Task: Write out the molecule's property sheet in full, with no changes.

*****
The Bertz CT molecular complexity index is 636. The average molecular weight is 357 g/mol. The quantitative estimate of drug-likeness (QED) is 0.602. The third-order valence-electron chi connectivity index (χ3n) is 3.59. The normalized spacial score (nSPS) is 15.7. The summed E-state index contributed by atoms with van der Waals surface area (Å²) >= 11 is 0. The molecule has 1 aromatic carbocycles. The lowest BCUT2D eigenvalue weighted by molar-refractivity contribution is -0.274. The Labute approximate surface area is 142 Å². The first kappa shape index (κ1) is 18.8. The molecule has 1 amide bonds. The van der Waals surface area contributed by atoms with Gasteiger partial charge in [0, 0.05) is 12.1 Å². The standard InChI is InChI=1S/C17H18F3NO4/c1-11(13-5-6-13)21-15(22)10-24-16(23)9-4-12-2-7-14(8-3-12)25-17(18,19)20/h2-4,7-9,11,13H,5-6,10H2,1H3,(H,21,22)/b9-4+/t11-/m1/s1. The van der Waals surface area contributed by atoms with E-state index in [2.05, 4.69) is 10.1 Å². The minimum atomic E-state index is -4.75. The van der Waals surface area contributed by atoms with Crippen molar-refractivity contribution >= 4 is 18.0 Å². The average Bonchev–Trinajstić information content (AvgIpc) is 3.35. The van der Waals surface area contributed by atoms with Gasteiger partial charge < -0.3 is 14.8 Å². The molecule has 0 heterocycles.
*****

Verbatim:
The Bertz CT molecular complexity index is 636. The average molecular weight is 357 g/mol. The quantitative estimate of drug-likeness (QED) is 0.602. The third-order valence-electron chi connectivity index (χ3n) is 3.59. The normalized spacial score (nSPS) is 15.7. The summed E-state index contributed by atoms with van der Waals surface area (Å²) >= 11 is 0. The molecule has 1 aromatic carbocycles. The lowest BCUT2D eigenvalue weighted by molar-refractivity contribution is -0.274. The Labute approximate surface area is 142 Å². The first kappa shape index (κ1) is 18.8. The molecule has 1 amide bonds. The van der Waals surface area contributed by atoms with Gasteiger partial charge in [0, 0.05) is 12.1 Å². The standard InChI is InChI=1S/C17H18F3NO4/c1-11(13-5-6-13)21-15(22)10-24-16(23)9-4-12-2-7-14(8-3-12)25-17(18,19)20/h2-4,7-9,11,13H,5-6,10H2,1H3,(H,21,22)/b9-4+/t11-/m1/s1. The van der Waals surface area contributed by atoms with E-state index in [2.05, 4.69) is 10.1 Å². The minimum atomic E-state index is -4.75. The van der Waals surface area contributed by atoms with Crippen molar-refractivity contribution >= 4 is 18.0 Å². The average Bonchev–Trinajstić information content (AvgIpc) is 3.35. The van der Waals surface area contributed by atoms with Gasteiger partial charge < -0.3 is 14.8 Å². The molecule has 0 heterocycles.